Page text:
What Does the DOJ Ruling on AT&T-Time Warner Mean for Investors?

The DOJ ruling on AT&T-Time Warner could have far-reaching consequences

DOJ ruling on AT&T-Time Warner - What Does the DOJ Ruling on AT&T-Time Warner Mean for Investors?

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For those that aren’t aware, AT&T Inc. (NYSE:T) is attempting to buy Time Warner Inc (NYSE:TWX) for roughly $85 billion. The Department of Justice pushed back, saying that the deal would make it more expensive for consumers and less competitive.

While the decision will obviously have a big impact on the two companies, the DOJ ruling on AT&T-Time Warner will have wide-reaching implications for others too.

Back It Up: AT&T and Time Warner

First, why is AT&T doing this? As most already know, AT&T is a cell phone service provider. In 2015, the company dumped over $67 billion into acquiring DirecTV. Essentially, it gave AT&T an easy tack-on business for its cell phone service and allowed it to distribute content.

Think about it: AT&T can now sell its DirecTV service to customers who use its internet and/or cell phone service. It could also rope customers in by allowing them to stream their DirecTV content on their phones or tablets. It made sense, with that exception that cord-cutting was about to gain a lot of steam.

Now AT&T’s been struggling with DirecTV, as subscribers are in decline and as margins come under pressure. That’s why it’s looking to add an even bigger player in Time Warner, a company that produces its own content.

Time Warner’s assets include channels and platforms like HBO, CNN, TNT, TruTV, TBS, Cartoon Network and much more. TWX also has a studio segment with Warner Bros.

Clearly, TWX is attractive and, at $85.4 billion, it’s hardly cheap. But it’s what AT&T says it needs to compete with companies like Netflix, Inc. (NASDAQ:NFLX) and the rising fear that Silicon Valley — with its seemingly bottomless pockets — will get more into the content business.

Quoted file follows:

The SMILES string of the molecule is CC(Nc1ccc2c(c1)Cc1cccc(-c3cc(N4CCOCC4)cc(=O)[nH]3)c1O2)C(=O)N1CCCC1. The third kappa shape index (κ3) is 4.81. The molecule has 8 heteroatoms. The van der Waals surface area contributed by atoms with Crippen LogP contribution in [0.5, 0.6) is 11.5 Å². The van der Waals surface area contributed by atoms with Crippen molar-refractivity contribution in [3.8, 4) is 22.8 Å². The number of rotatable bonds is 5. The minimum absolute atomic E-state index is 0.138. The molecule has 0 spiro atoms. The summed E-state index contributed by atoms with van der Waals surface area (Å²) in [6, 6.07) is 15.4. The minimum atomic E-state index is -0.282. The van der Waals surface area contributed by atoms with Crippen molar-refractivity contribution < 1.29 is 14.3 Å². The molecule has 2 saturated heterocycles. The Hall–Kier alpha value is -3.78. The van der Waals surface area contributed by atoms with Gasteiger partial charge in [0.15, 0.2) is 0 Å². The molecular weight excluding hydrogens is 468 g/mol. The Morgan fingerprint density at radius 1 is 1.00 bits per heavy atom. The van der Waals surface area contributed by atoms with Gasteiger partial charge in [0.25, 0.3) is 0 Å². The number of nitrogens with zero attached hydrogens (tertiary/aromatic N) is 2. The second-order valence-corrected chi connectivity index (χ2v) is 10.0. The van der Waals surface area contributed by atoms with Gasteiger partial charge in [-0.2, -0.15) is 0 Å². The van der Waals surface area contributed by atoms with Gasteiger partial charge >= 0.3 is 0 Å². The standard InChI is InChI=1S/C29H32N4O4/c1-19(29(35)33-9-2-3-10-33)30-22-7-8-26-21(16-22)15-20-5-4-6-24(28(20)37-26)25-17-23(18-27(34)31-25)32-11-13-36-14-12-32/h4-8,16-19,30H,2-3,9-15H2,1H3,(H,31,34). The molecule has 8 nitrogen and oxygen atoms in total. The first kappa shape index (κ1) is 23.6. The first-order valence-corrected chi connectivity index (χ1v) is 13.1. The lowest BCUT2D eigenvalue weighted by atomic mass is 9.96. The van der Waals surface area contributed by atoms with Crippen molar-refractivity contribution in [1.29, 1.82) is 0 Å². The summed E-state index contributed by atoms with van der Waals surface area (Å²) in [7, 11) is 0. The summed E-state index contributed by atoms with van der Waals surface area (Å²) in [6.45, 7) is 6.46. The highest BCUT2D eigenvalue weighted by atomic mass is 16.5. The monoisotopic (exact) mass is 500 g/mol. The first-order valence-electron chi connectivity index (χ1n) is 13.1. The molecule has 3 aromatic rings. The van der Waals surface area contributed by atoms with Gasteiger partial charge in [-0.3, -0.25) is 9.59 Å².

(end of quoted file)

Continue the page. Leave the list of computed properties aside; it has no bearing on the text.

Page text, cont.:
If Alphabet Inc (NASDAQ:GOOG, NASDAQ:GOOGL) via its YouTube and YouTubeTV offerings, Amazon.com, Inc. (NASDAQ:AMZN) via Prime and Apple Inc. (NASDAQ:AAPL) make a larger push into content, who’s going to step in to outbid them? Already NFLX has dethroned Walt Disney Co (NYSE:DIS) as the largest media company.

As interesting as this story is, it’s only one piece to the puzzle when it comes to the DOJ ruling on AT&T-Time Warner.

DOJ Ruling on AT&T-Time Warner

Investors are watching this ruling closely, which is expected shortly after the close on Tuesday. The reasoning? The DOJ ruling on AT&T-Time Warner will set the regulatory precedence going forward for others looking to make big moves.

For instance, Comcast Corporation (NASDAQ:CMCSA) has been feeling the heat to do something as T-TWX look to merge and as others in the space consolidate too. Namely, Comcast has been butting up against Disney’s efforts to acquire more assets.

The House of Mouse has been in agreement to buy most of the assets of Twenty-First Century Fox Inc (NASDAQ:FOX, NASDAQ:FOXA), save for a few channels and assets that would give Disney too much of a monopoly. At that the same time, FOX is trying to buy the rest of Sky that it doesn’t already own, which would eventually go to Disney.

Well, Comcast was trying bid for Sky and it wants to push Disney out for its bid on Fox’s assets. Fox has resisted Comcast’s M&A desires due to regulatory worries. However, if the T-TWX deal gets the green light, than it’s likely CMCSA will move forward with its offer for FOX.

In the same light, it increases the odds that T-Mobile US Inc (NASDAQ:TMUS) and Sprint Corp (NYSE:S) will see their $26.5 billion merger approved, one that certainly faces regulatory hurdles.

The Bottom Line


DOJ Ruling on AT&T-Time Warner
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Of course, the DOJ ruling on AT&T-Time Warner isn’t the end-all-be-all for stock-market M&A.

However, it does set the tone that will likely spell whether some deals get done in the future and what bidding wars could open up for others. Plus, it will boost or hinder the M&A confidence of corporate America in the future, depending on which way the deal goes.

On the flip side, blocking the T-TWX deal would leave T without TWX, doubts over the S and TMUS merger and DIS as the likely (and sole) buyer of FOX assets.

Bret Kenwell is the manager and author of Future Blue Chips and is on Twitter @BretKenwell. As of this writing, Bret Kenwell held a position in AAPL.

Article printed from InvestorPlace Media, https://investorplace.com/2018/06/doj-att-time-warner-investors/.

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